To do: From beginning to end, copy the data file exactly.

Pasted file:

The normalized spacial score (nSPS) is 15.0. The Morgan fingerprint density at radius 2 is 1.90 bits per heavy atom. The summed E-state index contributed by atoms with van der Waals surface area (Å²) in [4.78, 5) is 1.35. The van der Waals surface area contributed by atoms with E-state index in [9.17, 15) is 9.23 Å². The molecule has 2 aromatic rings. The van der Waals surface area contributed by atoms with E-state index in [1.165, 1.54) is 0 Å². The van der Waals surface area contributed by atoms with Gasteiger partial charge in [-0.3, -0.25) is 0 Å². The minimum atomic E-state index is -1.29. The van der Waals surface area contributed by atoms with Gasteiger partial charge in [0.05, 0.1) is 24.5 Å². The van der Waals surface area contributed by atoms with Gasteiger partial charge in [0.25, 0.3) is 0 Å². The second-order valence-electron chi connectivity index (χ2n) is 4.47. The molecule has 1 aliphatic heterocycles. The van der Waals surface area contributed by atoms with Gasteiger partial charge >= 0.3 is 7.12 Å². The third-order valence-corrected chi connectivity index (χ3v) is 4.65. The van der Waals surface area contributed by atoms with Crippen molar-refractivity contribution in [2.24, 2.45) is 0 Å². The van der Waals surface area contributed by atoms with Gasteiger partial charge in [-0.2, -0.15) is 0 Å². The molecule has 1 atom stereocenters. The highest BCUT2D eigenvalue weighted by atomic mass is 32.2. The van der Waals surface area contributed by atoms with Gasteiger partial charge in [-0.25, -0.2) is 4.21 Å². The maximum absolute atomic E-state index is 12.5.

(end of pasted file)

The normalized spacial score (nSPS) is 15.0. The Morgan fingerprint density at radius 2 is 1.90 bits per heavy atom. The summed E-state index contributed by atoms with van der Waals surface area (Å²) in [4.78, 5) is 1.35. The van der Waals surface area contributed by atoms with E-state index in [9.17, 15) is 9.23 Å². The molecule has 2 aromatic rings. The van der Waals surface area contributed by atoms with E-state index in [1.165, 1.54) is 0 Å². The van der Waals surface area contributed by atoms with Gasteiger partial charge in [-0.3, -0.25) is 0 Å². The minimum atomic E-state index is -1.29. The van der Waals surface area contributed by atoms with Gasteiger partial charge in [0.05, 0.1) is 24.5 Å². The van der Waals surface area contributed by atoms with Gasteiger partial charge in [0.25, 0.3) is 0 Å². The second-order valence-electron chi connectivity index (χ2n) is 4.47. The molecule has 1 aliphatic heterocycles. The van der Waals surface area contributed by atoms with Gasteiger partial charge >= 0.3 is 7.12 Å². The third-order valence-corrected chi connectivity index (χ3v) is 4.65. The van der Waals surface area contributed by atoms with Crippen molar-refractivity contribution in [2.24, 2.45) is 0 Å². The van der Waals surface area contributed by atoms with Gasteiger partial charge in [-0.2, -0.15) is 0 Å². The molecule has 1 atom stereocenters. The highest BCUT2D eigenvalue weighted by atomic mass is 32.2. The van der Waals surface area contributed by atoms with Gasteiger partial charge in [-0.25, -0.2) is 4.21 Å². The maximum absolute atomic E-state index is 12.5.